# Confused about seeming recursivity of time dilation between two moving bodies

1. Apr 23, 2012

### krylea

I only just started learning about special relativity in my physics class, and I have been running into a problem that none of my teachers have satisfactorily explained.

Objects X and Y are moving relative to one another at some significant fraction of the speed of light, where ɣ is the Lorentz factor for their relative motion.
From the perspective of Object X, Object Y is moving. Thus, for each one second that passes from Object Y’s perspective, ɣ seconds pass from Object X’s perspective
From the perspective of Object Y, Object X is moving. Thus, for each one second that passes from Object X’s perspective, ɣ seconds pass from Object Y’s perspective.
Thus, if ɣ seconds pass for Object Y, ɣ*ɣ seconds pass for Object X, by the first premise. By the second premise, however, ɣ*ɣ*ɣ seconds pass for Object Y. The time that passes for Object Y cannot be both ɣ and ɣ^3 seconds.

I am sure I am making some sort of error at some point in this reasoning, I just don't quite see what it is...

2. Apr 23, 2012

### Janus

Staff Emeritus
You'll have to study the Relativity of Simultaneity for this to make sense. By rights, you should have started with this.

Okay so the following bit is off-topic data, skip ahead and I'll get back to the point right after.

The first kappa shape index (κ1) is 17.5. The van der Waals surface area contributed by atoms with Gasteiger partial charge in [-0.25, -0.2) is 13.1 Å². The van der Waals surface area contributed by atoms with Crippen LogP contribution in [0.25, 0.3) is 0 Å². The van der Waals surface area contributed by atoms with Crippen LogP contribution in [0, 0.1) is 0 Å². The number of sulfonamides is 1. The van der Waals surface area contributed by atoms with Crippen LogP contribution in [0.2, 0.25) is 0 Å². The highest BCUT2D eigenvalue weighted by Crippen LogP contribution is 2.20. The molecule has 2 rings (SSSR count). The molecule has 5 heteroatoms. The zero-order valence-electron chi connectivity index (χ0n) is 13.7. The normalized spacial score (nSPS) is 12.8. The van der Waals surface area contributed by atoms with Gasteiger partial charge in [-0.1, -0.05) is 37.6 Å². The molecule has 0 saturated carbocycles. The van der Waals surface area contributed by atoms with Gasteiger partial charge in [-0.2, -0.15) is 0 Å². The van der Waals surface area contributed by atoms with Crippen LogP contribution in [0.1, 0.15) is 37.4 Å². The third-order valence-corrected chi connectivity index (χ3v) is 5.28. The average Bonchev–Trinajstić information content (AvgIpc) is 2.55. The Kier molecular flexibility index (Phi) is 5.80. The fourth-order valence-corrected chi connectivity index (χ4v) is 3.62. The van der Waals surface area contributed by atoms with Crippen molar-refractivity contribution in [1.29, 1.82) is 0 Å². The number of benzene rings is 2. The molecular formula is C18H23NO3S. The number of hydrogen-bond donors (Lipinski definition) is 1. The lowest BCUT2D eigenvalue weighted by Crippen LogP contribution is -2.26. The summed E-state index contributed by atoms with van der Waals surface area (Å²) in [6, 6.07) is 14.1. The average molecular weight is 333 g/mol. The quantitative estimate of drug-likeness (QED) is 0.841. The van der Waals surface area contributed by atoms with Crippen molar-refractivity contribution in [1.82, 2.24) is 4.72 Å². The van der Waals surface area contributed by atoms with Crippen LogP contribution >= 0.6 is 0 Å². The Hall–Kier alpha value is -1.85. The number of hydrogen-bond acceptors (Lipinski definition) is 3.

So for instance, if v is 0.866c then after 1 sec according to X, .5 sec has passed for Y.

And after 0.5 sec according to Y, 0.25 sec has passed for X. This does not however mean that the time that passes for X is both 0.5 and 0.25 at the same time, because X and Y will not agree as to what "the same time" means.

3. Apr 24, 2012

### ghwellsjr

Hopefully you have studied how Einstein constructs a Frame of Reference by synchronizing a series of clocks at measured intervals of distance apart. Each Object has its own set of synchronized clocks. These clocks provide Co-ordinate Time at different distances from the Object.

Einstein shows that as all these clocks are traveling past each other, each Observer can look at the other Observer's clocks, whichever ones are just passing him and he will see that as his own clock ticks off one second, the other clocks are ticking off more seconds, in fact, ɣ times as many seconds.

It would be like if you were traveling down the highway and looking at clocks on different buildings or signs as you pass by them and seeing that these clocks tick faster than your own. But once a clock passes you, you're not going to look at that clock again, correct? You always have new clocks to look at that you have never seen before.

Now, at the same time that Object Y is looking at the passing clocks that were synchronized by Object X, Object X is looking at the passing clocks that were synchronized by Object Y and they both will come to the same conclusion, that the other Object's clocks are ticking faster than their own clock.

Once you understand how each Object compares its own clock to the multitude of the other Object's clocks, I think you can see that you can't recursively repeat the process. What would that mean?